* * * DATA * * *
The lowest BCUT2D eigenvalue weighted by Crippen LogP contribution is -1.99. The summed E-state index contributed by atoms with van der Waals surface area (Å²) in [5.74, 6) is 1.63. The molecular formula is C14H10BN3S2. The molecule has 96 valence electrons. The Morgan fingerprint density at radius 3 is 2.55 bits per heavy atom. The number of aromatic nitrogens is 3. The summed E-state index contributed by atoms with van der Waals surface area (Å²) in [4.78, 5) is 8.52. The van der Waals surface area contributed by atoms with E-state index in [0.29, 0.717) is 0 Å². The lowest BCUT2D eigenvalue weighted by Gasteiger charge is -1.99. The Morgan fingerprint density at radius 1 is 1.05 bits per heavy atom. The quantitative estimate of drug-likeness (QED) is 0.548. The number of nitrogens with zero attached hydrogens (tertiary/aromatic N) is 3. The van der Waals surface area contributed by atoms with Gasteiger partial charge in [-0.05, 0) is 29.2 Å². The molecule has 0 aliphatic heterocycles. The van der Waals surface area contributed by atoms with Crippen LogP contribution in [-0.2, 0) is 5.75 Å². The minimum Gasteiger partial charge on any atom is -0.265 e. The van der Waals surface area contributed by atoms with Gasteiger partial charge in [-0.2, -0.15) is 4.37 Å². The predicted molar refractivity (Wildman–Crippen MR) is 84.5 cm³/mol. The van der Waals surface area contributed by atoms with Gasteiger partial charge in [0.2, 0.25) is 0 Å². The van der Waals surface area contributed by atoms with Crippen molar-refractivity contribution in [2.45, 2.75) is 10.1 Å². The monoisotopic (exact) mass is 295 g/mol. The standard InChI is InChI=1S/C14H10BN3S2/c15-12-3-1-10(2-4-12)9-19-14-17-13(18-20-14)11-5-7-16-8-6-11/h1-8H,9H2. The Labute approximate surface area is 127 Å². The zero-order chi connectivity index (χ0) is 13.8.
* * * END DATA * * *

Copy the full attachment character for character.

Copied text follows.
The lowest BCUT2D eigenvalue weighted by Crippen LogP contribution is -1.99. The summed E-state index contributed by atoms with van der Waals surface area (Å²) in [5.74, 6) is 1.63. The molecular formula is C14H10BN3S2. The molecule has 96 valence electrons. The Morgan fingerprint density at radius 3 is 2.55 bits per heavy atom. The number of aromatic nitrogens is 3. The summed E-state index contributed by atoms with van der Waals surface area (Å²) in [4.78, 5) is 8.52. The van der Waals surface area contributed by atoms with E-state index in [0.29, 0.717) is 0 Å². The lowest BCUT2D eigenvalue weighted by Gasteiger charge is -1.99. The Morgan fingerprint density at radius 1 is 1.05 bits per heavy atom. The quantitative estimate of drug-likeness (QED) is 0.548. The number of nitrogens with zero attached hydrogens (tertiary/aromatic N) is 3. The van der Waals surface area contributed by atoms with Gasteiger partial charge in [-0.05, 0) is 29.2 Å². The molecule has 0 aliphatic heterocycles. The van der Waals surface area contributed by atoms with Crippen LogP contribution in [-0.2, 0) is 5.75 Å². The minimum Gasteiger partial charge on any atom is -0.265 e. The van der Waals surface area contributed by atoms with Gasteiger partial charge in [-0.2, -0.15) is 4.37 Å². The predicted molar refractivity (Wildman–Crippen MR) is 84.5 cm³/mol. The van der Waals surface area contributed by atoms with Gasteiger partial charge in [0.2, 0.25) is 0 Å². The van der Waals surface area contributed by atoms with Crippen molar-refractivity contribution in [2.45, 2.75) is 10.1 Å². The monoisotopic (exact) mass is 295 g/mol. The standard InChI is InChI=1S/C14H10BN3S2/c15-12-3-1-10(2-4-12)9-19-14-17-13(18-20-14)11-5-7-16-8-6-11/h1-8H,9H2. The Labute approximate surface area is 127 Å². The zero-order chi connectivity index (χ0) is 13.8.